Exercise caution when using this technique. If the previous session ended with the bad guys about to pull off their master plan, then it’s going to be pretty anticlimactic if they get to complete it off-screen. You don’t have to advance game-time to match the actual missed time between sessions. Anything from a minute to a day in the game world should be fine, depending on the situation.
Consider advancing one or more opponents’ plans by one step, assuming they don’t face any other serious opposition. Or, advance some other logical consequence during the players’ absence (such as natural disasters, upcoming events, or so on).
The aim of this technique is to make the world seem like it exists even when the PCs are absent, and to provide an incentive to play on even if multiple players are missing.
What if it’s the GM who can’t make a session? You could just reschedule, but the alternative of allowing the PCs free reign in the world without NPC opposition is probably a bit much. Instead, if you are exercising the option to advance the game world while all the PCs are missing, consider rewarding the PCs somehow when the GM is absent. A small award of experience, wealth, information, or metagame currency should help smooth over sessions when you’re the one that can’t make it.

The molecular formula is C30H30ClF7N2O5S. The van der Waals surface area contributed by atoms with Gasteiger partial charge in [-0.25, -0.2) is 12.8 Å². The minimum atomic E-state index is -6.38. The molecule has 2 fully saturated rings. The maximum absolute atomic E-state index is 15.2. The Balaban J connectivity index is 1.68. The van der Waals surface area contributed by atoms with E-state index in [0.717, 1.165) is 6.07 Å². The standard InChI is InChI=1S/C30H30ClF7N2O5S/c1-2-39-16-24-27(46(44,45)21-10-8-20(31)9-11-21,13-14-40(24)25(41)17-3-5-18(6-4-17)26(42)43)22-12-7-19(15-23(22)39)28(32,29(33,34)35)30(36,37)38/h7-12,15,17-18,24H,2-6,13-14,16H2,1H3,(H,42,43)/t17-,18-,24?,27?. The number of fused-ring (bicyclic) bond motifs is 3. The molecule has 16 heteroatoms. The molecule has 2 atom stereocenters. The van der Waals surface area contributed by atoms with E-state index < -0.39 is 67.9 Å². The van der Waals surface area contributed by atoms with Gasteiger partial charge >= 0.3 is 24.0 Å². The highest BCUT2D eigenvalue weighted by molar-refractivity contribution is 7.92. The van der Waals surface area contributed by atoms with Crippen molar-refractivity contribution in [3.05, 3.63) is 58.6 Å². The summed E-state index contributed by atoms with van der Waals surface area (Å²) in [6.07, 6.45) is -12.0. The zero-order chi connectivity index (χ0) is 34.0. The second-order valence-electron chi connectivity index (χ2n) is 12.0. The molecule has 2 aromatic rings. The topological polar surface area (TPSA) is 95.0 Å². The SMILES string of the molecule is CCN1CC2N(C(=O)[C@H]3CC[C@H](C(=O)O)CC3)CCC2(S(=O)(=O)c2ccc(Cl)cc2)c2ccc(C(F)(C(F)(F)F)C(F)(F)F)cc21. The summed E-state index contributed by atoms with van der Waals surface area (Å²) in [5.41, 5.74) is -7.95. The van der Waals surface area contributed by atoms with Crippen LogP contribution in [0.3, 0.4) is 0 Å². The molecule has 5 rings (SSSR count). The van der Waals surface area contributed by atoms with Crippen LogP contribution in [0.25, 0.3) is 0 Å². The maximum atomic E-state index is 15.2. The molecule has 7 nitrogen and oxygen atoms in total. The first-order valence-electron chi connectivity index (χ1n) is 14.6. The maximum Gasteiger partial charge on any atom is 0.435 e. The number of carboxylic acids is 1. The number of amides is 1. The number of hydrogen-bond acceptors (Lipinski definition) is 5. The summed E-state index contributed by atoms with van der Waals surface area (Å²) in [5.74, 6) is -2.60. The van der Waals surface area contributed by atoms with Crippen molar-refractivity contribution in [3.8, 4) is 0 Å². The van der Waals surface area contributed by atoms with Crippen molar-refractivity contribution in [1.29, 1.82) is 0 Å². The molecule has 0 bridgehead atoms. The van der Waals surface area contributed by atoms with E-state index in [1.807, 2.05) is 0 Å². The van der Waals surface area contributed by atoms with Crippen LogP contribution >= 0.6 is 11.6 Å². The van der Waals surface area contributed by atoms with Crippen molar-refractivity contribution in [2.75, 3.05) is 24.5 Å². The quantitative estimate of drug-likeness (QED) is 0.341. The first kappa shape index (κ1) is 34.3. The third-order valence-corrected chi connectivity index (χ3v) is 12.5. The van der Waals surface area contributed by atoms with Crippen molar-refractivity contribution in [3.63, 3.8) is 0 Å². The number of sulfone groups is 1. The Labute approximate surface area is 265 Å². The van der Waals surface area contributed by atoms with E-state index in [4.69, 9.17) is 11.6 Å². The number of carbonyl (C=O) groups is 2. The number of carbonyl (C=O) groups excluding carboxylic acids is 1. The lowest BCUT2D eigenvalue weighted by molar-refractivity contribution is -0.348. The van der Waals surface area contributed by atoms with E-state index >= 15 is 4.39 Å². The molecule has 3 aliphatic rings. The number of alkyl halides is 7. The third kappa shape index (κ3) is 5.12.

This approach won’t be a good fit for every game, but if you know your group is going to be plagued with spotty attendance, why not try building the game around the problem rather than fighting it?
Brief Word From Johnn
Roleplaying Tips Podcast #2 On-Air
Listen to more rambling about adventure design with returning guest James Introcaso.
We reveal the official name of the adventure we’re building.
And we talk a lot about plots and NPCs and Tomar’s Crossing intrigue.
Sale of Campaign Logger Ends Soon
This weekend I did some spring cleaning and I gathered all my current notebooks into a pile. You see, they started to multiply….
I had one for work. One for Roleplaying Tips. Five for campaigns. One just for keeping beside my bed.
Bad Johnn. Bad.
How many notebooks does a GM really need? I rolled a 1 on my GM Productivity check.
Because when you need to find that cool idea you had written down, and you’re not sure which notebook it went into, it takes awhile to track every book down, leaf through it, and then continue the quest.
This is why I created the Campaign Logger app. All my gaming notes in one simple place. Everything tagged. Everything searchable. And the app does all the cross-referencing for me with its magic, so I can pull up the complete Cast of Characters for a specific encounter or adventure, for example.